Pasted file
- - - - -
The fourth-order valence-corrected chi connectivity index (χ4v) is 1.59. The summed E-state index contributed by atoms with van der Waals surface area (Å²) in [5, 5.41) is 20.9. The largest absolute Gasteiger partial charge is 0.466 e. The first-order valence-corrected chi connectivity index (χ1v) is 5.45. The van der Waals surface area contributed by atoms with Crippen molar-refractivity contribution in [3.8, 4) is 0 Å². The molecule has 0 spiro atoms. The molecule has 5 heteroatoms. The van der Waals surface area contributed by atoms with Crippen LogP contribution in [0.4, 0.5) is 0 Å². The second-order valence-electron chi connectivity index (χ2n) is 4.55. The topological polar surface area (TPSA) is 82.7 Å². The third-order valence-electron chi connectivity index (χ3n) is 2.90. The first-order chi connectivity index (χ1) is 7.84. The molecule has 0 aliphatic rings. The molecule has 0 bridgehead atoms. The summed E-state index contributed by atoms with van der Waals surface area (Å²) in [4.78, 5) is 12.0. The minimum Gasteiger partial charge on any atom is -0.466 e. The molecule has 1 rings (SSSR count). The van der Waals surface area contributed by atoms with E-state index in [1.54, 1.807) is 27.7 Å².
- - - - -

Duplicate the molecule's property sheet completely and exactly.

The fourth-order valence-corrected chi connectivity index (χ4v) is 1.59. The summed E-state index contributed by atoms with van der Waals surface area (Å²) in [5, 5.41) is 20.9. The largest absolute Gasteiger partial charge is 0.466 e. The first-order valence-corrected chi connectivity index (χ1v) is 5.45. The van der Waals surface area contributed by atoms with Crippen molar-refractivity contribution in [3.8, 4) is 0 Å². The molecule has 0 spiro atoms. The molecule has 5 heteroatoms. The van der Waals surface area contributed by atoms with Crippen LogP contribution in [0.4, 0.5) is 0 Å². The second-order valence-electron chi connectivity index (χ2n) is 4.55. The topological polar surface area (TPSA) is 82.7 Å². The third-order valence-electron chi connectivity index (χ3n) is 2.90. The first-order chi connectivity index (χ1) is 7.84. The molecule has 0 aliphatic rings. The molecule has 0 bridgehead atoms. The summed E-state index contributed by atoms with van der Waals surface area (Å²) in [4.78, 5) is 12.0. The minimum Gasteiger partial charge on any atom is -0.466 e. The molecule has 1 rings (SSSR count). The van der Waals surface area contributed by atoms with E-state index in [1.54, 1.807) is 27.7 Å².